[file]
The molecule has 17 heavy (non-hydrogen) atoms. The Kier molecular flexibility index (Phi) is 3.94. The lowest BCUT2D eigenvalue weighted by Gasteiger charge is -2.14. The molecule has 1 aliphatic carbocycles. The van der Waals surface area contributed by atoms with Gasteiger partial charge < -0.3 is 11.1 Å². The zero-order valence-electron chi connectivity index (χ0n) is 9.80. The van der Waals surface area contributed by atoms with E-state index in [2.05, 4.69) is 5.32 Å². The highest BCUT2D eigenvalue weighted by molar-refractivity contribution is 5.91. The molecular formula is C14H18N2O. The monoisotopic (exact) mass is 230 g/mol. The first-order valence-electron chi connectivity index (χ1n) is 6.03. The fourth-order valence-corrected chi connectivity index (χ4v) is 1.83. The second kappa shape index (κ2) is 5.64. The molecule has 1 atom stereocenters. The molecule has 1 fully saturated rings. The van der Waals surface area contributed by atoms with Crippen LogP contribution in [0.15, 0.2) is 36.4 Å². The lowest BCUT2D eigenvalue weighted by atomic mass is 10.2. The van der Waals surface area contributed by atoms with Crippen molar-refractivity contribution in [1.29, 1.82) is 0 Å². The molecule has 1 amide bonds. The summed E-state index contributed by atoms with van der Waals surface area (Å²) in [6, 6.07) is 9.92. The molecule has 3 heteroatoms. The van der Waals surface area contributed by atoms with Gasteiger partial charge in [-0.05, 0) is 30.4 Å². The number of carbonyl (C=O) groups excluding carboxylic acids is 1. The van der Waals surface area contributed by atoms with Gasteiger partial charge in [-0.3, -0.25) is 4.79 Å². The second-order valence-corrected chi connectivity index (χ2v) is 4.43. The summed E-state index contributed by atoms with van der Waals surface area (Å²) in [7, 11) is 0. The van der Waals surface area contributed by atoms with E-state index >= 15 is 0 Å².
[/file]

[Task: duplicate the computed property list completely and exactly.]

The molecule has 17 heavy (non-hydrogen) atoms. The Kier molecular flexibility index (Phi) is 3.94. The lowest BCUT2D eigenvalue weighted by Gasteiger charge is -2.14. The molecule has 1 aliphatic carbocycles. The van der Waals surface area contributed by atoms with Gasteiger partial charge < -0.3 is 11.1 Å². The zero-order valence-electron chi connectivity index (χ0n) is 9.80. The van der Waals surface area contributed by atoms with E-state index in [2.05, 4.69) is 5.32 Å². The highest BCUT2D eigenvalue weighted by molar-refractivity contribution is 5.91. The molecular formula is C14H18N2O. The monoisotopic (exact) mass is 230 g/mol. The first-order valence-electron chi connectivity index (χ1n) is 6.03. The fourth-order valence-corrected chi connectivity index (χ4v) is 1.83. The second kappa shape index (κ2) is 5.64. The molecule has 1 atom stereocenters. The molecule has 1 fully saturated rings. The van der Waals surface area contributed by atoms with Crippen LogP contribution in [0.15, 0.2) is 36.4 Å². The lowest BCUT2D eigenvalue weighted by atomic mass is 10.2. The van der Waals surface area contributed by atoms with Crippen molar-refractivity contribution in [1.29, 1.82) is 0 Å². The molecule has 1 amide bonds. The summed E-state index contributed by atoms with van der Waals surface area (Å²) in [6, 6.07) is 9.92. The molecule has 3 heteroatoms. The van der Waals surface area contributed by atoms with Gasteiger partial charge in [-0.05, 0) is 30.4 Å². The number of carbonyl (C=O) groups excluding carboxylic acids is 1. The van der Waals surface area contributed by atoms with Gasteiger partial charge in [-0.3, -0.25) is 4.79 Å². The second-order valence-corrected chi connectivity index (χ2v) is 4.43. The summed E-state index contributed by atoms with van der Waals surface area (Å²) in [7, 11) is 0. The van der Waals surface area contributed by atoms with E-state index >= 15 is 0 Å².